Use this URL to cite or link to this record in EThOS: https://ethos.bl.uk/OrderDetails.do?uin=uk.bl.ethos.771400
Title: Enhancing understanding of the experience of people with common mental health disorders and co-morbid personality disorder traits who present to primary care IAPT services
Author: Lamph, Gary
ISNI:       0000 0004 7658 0064
Awarding Body: University of Manchester
Current Institution: University of Manchester
Date of Award: 2018
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Abstract:
Background: There is strong evidence that many individuals presenting to primary care mental health services through Improving Access to Psychological Therapies (IAPT) services have mild to moderate personality disorder traits and are less likely to benefit from routine IAPT treatment. Currently there are no specific treatments made routinely available to this patient group in IAPT services. Aim: To understand the service provision for people who present to primary care IAPT services with common mental health disorders and co-morbid traits of personality disorder. Methodology: The Medical Research Council (MRC) guidelines for developing and evaluating complex interventions with an emphasis on the theory and modeling phases were followed with three inter-related studies. These included a scoping study literature review and two qualitative studies exploring health professionals (IAPT Healthcare Professional) and service users (Patients) perspectives of working in, and using IAPT services. Analysis of the qualitative interviews was achieved using a thematic framework analysis approach. Results: The scoping study literature review identified a lack of evidence based treatments and understanding of this patient group and their treatment in primary care IAPT services. Qualitative interviews were conducted with 28 health professionals and identified skills deficits for working with this patient group. A treatment gap was described between the interface of primary care and secondary care services for this patient group. Adaptions to clinical practice are suggested however significant deviation from IAPT core business was not supported. Qualitative interviews were conducted with 22 patients and found that this patient group valued flexible approaches to care and individualised treatment plans. A lack of choice and collaborative decision making process was described. Step 3 interventions appear to be preferred due to increased treatment duration, skill and flexibility of therapist. Patients commonly reported a deterioration in their mental health before seeking referral to IAPT services, often reaching points of crisis. Conclusions: The scoping study literature review provided a rationale for further qualitative investigation of primary care IAPT treatments that led to studies 2 and 3. A synthesis of these results provides the necessary insight and depth of information required to provide recommendations for practice and identifies areas for future research. Four key recommendations have been proposed: (1) Education of the IAPT workforce (2) Clinical Interventions (3) Provision of Treatment at the Right Level and (4) National Recommendations.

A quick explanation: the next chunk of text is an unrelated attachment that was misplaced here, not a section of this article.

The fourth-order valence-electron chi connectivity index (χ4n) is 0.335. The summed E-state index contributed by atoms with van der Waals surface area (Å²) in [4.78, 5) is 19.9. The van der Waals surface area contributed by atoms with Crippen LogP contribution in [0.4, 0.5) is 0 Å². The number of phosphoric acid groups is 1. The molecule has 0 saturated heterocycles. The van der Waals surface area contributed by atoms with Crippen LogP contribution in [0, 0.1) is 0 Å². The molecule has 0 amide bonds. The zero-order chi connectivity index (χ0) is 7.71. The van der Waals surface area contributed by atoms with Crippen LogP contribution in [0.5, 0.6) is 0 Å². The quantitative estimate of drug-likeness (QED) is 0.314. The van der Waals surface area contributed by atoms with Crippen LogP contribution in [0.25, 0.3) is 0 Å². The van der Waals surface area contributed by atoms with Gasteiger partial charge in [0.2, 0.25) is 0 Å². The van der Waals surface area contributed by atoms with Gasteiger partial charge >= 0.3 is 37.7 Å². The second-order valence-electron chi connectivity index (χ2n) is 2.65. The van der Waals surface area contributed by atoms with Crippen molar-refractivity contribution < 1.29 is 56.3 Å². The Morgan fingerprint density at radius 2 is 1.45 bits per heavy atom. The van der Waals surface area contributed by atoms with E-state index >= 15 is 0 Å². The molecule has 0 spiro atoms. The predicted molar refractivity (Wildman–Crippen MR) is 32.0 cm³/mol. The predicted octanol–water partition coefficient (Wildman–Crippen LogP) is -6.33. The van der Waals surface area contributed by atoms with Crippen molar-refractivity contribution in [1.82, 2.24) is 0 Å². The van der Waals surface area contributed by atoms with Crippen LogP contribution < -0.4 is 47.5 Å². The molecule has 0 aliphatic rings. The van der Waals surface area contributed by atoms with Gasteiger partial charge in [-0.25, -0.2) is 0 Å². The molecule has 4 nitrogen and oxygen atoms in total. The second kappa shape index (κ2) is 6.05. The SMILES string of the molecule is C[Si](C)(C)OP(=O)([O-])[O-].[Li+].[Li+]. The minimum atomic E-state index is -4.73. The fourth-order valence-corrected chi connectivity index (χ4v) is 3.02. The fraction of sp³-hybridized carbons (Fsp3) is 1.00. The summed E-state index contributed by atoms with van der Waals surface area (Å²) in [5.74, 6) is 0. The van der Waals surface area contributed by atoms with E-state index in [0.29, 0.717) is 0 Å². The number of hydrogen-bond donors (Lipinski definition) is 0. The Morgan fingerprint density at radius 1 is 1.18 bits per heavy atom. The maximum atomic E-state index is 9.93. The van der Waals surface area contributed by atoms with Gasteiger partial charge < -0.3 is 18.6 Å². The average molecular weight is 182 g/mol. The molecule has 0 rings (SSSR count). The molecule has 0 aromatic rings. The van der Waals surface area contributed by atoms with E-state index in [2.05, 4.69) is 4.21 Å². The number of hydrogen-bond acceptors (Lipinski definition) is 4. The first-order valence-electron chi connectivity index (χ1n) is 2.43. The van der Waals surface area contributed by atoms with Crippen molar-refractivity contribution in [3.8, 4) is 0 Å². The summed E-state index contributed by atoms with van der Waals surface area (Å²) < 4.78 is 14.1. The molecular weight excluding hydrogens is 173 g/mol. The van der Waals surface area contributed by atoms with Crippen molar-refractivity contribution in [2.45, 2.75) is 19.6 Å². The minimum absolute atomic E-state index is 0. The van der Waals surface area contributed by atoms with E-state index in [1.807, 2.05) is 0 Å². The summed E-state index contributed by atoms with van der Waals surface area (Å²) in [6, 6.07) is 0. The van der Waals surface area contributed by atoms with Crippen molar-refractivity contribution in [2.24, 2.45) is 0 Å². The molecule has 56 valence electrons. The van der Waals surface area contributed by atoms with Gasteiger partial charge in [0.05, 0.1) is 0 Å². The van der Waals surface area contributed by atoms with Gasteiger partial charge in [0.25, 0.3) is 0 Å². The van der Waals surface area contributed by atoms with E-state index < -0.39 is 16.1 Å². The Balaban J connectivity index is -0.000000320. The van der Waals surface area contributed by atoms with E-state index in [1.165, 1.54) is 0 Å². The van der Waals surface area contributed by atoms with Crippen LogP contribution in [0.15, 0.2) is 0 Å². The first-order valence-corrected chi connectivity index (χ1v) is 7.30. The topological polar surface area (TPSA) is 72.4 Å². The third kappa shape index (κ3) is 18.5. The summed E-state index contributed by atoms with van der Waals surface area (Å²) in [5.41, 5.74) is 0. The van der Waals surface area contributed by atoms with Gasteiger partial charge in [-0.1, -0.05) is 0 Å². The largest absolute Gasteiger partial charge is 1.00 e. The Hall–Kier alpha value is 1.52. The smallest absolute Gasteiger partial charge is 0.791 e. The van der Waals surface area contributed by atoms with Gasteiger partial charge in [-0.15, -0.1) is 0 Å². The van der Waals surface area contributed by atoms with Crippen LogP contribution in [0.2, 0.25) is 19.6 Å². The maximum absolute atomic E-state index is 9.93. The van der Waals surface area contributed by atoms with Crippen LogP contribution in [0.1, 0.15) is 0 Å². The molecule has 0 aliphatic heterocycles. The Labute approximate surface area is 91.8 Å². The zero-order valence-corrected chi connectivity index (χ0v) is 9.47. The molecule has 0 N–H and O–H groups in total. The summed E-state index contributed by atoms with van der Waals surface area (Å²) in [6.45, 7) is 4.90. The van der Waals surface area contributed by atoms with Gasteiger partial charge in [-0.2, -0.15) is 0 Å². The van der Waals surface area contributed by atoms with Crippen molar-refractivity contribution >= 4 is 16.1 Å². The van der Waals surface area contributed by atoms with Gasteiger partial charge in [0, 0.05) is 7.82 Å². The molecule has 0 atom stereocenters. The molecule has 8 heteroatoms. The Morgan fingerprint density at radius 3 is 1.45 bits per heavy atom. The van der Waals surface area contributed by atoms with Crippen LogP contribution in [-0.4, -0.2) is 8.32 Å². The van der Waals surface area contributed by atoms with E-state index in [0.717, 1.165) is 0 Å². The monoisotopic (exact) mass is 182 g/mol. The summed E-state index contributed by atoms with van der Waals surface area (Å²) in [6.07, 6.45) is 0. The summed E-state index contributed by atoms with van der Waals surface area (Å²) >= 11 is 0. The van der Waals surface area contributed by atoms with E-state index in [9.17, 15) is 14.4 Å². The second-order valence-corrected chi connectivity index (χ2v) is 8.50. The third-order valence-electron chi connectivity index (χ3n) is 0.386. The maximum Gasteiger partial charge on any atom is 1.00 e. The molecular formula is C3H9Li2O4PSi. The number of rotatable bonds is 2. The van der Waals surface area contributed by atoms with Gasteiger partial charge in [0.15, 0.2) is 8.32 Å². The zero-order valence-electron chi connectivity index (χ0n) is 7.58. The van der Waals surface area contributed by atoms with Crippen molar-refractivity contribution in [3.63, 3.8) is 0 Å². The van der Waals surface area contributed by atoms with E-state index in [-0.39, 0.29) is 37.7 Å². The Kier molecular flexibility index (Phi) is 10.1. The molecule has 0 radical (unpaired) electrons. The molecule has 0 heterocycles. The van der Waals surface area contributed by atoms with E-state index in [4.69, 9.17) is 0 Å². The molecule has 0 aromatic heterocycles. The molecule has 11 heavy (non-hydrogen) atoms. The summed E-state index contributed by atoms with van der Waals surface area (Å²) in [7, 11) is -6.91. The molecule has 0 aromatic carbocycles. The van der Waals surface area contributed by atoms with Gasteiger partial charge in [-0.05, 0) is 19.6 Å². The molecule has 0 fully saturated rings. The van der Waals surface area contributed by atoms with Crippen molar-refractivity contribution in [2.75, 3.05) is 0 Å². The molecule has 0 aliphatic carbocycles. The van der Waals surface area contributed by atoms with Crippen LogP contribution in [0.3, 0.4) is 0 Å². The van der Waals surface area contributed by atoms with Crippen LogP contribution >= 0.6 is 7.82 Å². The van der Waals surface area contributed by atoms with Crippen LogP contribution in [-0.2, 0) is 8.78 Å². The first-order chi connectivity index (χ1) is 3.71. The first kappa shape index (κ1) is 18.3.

Supervisor: Lovell, Karina Sponsor: Not available
Qualification Name: Thesis (Ph.D.) Qualification Level: Doctoral
EThOS ID: uk.bl.ethos.771400  DOI: Not available
Keywords: Treatment Experience ; Personality Disorder ; Primary Health Care
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